Estate Planning for When ‘Baby Oops’ Comes Along

Here are four estate planning tasks to keep in mind to ensure Baby Oops gets what they need if you become incapacitated or pass away.

A happy baby sits in on open kitchen drawer.
(Image credit: Getty Images)

You’re likely all too familiar with the concept. Most families have children with fairly narrow age gaps. The median age gap between children is just 24 to 29 months. But every now and then, after it seems apparent to everyone — including the parents — that the family is fully formed, along comes Baby Oops 10 years later, and two kids becomes three as everyone rejoices.

Parents and grandparents should be mindful amid the pomp and circumstance of the new baby’s arrival, however. There are important estate planning considerations attached to having a child roughly a decade younger than their siblings. Throughout Baby Oops’ childhood, they’ll be at a substantially different stage of life than other siblings and will likely have different needs as a result.

For anyone who finds themselves or their adult children in this situation, here’s a short checklist of what you need to keep in mind:

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1. Make sure you update your beneficiary designations.

Unlike your last will and testament, which often does take into account the possibility of there being future children on the horizon, your beneficiary designations may not offer the same convenience. Take your life insurance policy, for example. Your life insurance policy isn’t a probate asset, so it’s not covered by your will. Let’s say you’ve left the proceeds of your life insurance policy to each of your first two children by designating them as your beneficiaries: Your will might automatically account for Baby Oops, but your life insurance policy won’t.

You’d be surprised how often this becomes a problem, and it’s what people overlook the most, based on my experience. Make sure not to accidentally forget to add Baby Oops to your life insurance policy or any other non-probate assets.

2. Think about updating guardians for your children in your will.

It’s one thing to designate the grandparents as the guardians for your 9- and 10-year-olds in case anything happens to you. Kids are fairly independent by this age, and any parent knows that caring for a fifth grader is very different than taking care of a baby. For making sure children are doing their homework and getting to soccer practice, grandparents may be appropriate guardians.

However, for constantly running around and even rolling on the floor to play with a baby and change diapers, grandparents may not be ideal guardians, while a sibling might be. This is one of the most significant areas of the age gap having an effect.

3. Have another look at all of your fiduciary appointments.

Sure, usually when you hear the word “fiduciary,” you probably think first of a financial adviser. In this instance, we’re referring to your executor, your trustee — all of the people you name to carry out your various estate planning wishes.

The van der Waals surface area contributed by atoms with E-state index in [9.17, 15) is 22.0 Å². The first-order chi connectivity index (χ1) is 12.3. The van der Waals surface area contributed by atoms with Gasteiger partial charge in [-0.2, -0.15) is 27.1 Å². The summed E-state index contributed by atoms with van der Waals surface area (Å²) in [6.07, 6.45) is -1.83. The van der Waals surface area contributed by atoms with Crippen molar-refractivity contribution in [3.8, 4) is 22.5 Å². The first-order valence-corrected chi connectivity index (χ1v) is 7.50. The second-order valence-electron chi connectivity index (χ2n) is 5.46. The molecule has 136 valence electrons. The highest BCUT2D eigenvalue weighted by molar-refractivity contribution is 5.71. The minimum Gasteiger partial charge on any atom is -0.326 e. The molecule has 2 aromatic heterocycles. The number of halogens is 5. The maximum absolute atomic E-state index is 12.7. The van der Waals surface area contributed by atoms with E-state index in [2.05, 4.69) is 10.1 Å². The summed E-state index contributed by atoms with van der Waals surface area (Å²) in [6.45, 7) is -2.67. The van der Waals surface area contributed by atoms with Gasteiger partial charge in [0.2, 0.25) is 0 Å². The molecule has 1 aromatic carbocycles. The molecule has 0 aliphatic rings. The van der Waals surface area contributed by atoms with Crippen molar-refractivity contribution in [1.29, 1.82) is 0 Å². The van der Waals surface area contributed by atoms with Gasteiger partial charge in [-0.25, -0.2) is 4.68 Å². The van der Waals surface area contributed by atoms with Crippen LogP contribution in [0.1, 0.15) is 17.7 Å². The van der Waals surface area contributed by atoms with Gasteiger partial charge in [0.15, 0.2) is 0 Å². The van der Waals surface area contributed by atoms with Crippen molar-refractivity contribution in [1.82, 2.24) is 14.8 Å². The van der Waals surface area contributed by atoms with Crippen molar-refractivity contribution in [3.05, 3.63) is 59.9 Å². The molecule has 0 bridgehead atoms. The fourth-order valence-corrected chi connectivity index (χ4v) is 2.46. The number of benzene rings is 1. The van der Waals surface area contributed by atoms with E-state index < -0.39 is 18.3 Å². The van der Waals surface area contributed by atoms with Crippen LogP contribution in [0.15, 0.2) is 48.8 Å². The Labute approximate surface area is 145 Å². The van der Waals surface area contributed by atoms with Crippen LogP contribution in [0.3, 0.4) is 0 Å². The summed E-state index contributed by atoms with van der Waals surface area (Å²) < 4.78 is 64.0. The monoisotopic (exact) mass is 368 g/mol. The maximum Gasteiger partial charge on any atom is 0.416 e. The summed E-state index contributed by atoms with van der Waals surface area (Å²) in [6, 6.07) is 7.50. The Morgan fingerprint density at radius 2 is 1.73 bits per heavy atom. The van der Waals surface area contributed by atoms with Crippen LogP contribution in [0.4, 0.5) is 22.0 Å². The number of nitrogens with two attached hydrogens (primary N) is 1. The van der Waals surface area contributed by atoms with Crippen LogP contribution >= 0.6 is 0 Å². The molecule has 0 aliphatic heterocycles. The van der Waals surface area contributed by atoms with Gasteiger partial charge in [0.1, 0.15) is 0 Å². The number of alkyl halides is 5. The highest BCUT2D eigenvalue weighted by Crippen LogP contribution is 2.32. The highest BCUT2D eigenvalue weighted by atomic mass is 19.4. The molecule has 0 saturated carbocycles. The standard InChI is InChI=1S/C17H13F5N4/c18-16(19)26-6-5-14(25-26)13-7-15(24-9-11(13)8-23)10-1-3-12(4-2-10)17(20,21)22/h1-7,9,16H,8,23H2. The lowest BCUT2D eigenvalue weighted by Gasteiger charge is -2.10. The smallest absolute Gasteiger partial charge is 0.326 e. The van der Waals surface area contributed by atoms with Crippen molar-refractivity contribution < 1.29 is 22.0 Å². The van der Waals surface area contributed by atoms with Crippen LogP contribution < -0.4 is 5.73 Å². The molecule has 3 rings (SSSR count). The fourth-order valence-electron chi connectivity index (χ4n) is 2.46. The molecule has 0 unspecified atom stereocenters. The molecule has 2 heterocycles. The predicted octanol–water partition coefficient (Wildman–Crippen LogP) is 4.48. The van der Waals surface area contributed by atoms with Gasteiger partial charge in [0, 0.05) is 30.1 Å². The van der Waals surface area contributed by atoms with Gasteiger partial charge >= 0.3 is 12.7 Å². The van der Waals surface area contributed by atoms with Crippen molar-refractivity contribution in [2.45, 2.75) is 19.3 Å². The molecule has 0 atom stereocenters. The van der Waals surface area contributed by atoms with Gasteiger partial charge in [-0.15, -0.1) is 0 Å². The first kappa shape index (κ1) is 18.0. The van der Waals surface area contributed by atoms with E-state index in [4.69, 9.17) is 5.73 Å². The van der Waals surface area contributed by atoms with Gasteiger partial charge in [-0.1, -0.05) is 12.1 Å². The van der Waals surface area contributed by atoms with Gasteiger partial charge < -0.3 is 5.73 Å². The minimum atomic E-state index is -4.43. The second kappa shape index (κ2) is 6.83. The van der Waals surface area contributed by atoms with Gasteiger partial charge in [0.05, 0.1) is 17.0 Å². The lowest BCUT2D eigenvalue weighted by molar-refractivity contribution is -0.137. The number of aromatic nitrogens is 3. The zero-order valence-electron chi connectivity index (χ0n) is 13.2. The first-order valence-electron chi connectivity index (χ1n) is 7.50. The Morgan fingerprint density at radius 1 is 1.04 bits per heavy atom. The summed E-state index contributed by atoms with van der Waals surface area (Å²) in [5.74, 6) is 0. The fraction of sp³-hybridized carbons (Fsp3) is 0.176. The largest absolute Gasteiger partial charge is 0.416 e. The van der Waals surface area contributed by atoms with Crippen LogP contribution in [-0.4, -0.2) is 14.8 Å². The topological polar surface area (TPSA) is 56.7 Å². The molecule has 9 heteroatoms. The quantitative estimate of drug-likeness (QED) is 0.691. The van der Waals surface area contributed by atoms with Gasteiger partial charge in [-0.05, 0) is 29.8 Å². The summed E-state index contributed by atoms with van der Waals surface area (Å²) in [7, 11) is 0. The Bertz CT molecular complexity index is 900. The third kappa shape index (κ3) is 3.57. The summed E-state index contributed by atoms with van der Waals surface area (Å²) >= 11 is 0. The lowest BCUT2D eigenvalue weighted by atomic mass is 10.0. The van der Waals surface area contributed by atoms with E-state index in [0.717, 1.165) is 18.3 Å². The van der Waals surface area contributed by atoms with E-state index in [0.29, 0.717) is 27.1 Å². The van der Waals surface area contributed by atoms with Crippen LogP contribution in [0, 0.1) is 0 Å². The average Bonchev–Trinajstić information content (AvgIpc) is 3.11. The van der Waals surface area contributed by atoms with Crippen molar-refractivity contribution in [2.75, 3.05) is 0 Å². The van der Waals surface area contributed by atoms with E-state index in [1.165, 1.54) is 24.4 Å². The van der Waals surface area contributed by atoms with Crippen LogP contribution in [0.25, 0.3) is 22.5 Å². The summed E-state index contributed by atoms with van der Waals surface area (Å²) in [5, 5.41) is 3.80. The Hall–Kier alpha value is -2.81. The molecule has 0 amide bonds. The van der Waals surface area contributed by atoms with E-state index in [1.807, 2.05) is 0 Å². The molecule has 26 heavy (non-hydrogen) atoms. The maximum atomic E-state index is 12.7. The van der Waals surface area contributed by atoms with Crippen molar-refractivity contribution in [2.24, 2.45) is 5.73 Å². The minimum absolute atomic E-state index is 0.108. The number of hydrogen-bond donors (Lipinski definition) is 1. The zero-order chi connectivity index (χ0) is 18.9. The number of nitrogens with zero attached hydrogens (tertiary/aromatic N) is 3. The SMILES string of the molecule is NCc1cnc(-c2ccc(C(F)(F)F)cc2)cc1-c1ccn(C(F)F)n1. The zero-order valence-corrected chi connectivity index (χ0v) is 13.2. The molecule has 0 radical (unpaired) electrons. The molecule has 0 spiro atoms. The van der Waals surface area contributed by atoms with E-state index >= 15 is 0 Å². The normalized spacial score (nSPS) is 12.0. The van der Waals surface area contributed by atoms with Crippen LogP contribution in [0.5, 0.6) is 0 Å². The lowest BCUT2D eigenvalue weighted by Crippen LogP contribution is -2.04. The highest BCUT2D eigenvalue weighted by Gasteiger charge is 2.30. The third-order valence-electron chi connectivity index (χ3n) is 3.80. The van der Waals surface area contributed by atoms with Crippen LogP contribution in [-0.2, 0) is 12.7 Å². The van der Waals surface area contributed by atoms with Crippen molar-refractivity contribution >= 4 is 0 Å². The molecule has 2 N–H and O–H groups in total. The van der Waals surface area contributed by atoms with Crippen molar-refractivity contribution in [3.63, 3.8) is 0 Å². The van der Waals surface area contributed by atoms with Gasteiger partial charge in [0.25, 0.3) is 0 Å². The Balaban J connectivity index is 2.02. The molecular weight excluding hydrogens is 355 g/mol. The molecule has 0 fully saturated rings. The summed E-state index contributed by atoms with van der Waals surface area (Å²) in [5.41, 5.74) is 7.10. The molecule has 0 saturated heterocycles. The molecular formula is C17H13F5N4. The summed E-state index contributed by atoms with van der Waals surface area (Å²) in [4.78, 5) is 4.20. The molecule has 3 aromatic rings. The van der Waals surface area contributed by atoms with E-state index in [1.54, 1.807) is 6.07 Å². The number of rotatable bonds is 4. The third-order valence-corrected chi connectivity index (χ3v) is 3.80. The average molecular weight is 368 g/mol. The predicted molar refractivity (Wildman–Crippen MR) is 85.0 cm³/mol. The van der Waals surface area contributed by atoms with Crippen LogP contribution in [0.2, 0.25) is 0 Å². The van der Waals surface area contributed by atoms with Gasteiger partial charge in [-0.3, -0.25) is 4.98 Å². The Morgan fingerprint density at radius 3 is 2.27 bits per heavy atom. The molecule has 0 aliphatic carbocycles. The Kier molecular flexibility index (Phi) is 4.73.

Now, maybe you’ve given that designation to your 16- or 17-year-old, provided they’ve reached the age of 18 when the time comes. With Baby Oops, maybe you also want to appoint them when they attain the age of 18. This way, all of your children — once they’ve become adults — can work together as your fiduciaries. To do this, you’ll want to update your appointments so that Baby Oops can be part of the process.

4. Consider a pot trust to ensure fairness for your children.

If you have older children, you’ve probably paid for many of their expenses already, while Baby Oops didn’t have the benefit of receiving many of the same things you paid for. That’s where a pot trust comes in. It’s basically a pot of funds for all of your named beneficiaries, managed by a trustee, where the trustee has the power to determine how assets are distributed.

This allows for desired complexity when slicing up the pie equally after you’re gone might not actually be the fairest method of doing things.


Having an unexpected, late addition to your happy family is a source of joy that is in so many ways a gift. But with enough of an age gap between children, there will be half a generation between your oldest and youngest. In the event that you pass away or become incapacitated, the youngest child’s needs will be very different.

So if Baby Oops does come along for you or someone close to you, don’t forget to have a close look at your estate planning documents to make sure everything is exactly as you wish it to be.


This article was written by and presents the views of our contributing adviser, not the Kiplinger editorial staff. You can check adviser records with the SEC or with FINRA.

Allison L. Lee, Esq.
Attorney-at-Law, Director Trusts & Estate Content, FreeWill

Allison L. Lee is the Attorney-at-Law, Director Trusts & Estate Content for FreeWill, a mission-based public benefit corporation that partners with nonprofits to provide a simple, intuitive and efficient online self-help platform to create wills and other estate planning documents free of cost. Through its work democratizing access to these tools, FreeWill has helped raise billions for charity. Prior to joining FreeWill, Allison spent more than a decade in private practice.